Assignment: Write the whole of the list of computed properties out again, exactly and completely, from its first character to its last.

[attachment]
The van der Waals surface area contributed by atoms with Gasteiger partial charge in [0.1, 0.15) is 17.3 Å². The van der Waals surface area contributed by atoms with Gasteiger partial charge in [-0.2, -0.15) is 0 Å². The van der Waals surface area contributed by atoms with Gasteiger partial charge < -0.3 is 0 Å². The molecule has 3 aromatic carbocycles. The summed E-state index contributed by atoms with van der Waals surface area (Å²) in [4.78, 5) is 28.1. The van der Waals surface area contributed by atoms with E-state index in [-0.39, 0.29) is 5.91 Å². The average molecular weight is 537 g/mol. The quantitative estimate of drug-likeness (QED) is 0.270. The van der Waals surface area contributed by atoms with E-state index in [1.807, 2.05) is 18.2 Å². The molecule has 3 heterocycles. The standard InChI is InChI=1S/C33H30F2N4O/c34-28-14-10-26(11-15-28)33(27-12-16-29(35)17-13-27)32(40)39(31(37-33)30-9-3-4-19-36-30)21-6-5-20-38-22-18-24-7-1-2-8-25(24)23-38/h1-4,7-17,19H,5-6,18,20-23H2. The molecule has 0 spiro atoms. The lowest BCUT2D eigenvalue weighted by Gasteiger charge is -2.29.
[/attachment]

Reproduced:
The van der Waals surface area contributed by atoms with Gasteiger partial charge in [0.1, 0.15) is 17.3 Å². The van der Waals surface area contributed by atoms with Gasteiger partial charge in [-0.2, -0.15) is 0 Å². The van der Waals surface area contributed by atoms with Gasteiger partial charge < -0.3 is 0 Å². The molecule has 3 aromatic carbocycles. The summed E-state index contributed by atoms with van der Waals surface area (Å²) in [4.78, 5) is 28.1. The van der Waals surface area contributed by atoms with E-state index in [-0.39, 0.29) is 5.91 Å². The average molecular weight is 537 g/mol. The quantitative estimate of drug-likeness (QED) is 0.270. The van der Waals surface area contributed by atoms with E-state index in [1.807, 2.05) is 18.2 Å². The molecule has 3 heterocycles. The standard InChI is InChI=1S/C33H30F2N4O/c34-28-14-10-26(11-15-28)33(27-12-16-29(35)17-13-27)32(40)39(31(37-33)30-9-3-4-19-36-30)21-6-5-20-38-22-18-24-7-1-2-8-25(24)23-38/h1-4,7-17,19H,5-6,18,20-23H2. The molecule has 0 spiro atoms. The lowest BCUT2D eigenvalue weighted by Gasteiger charge is -2.29.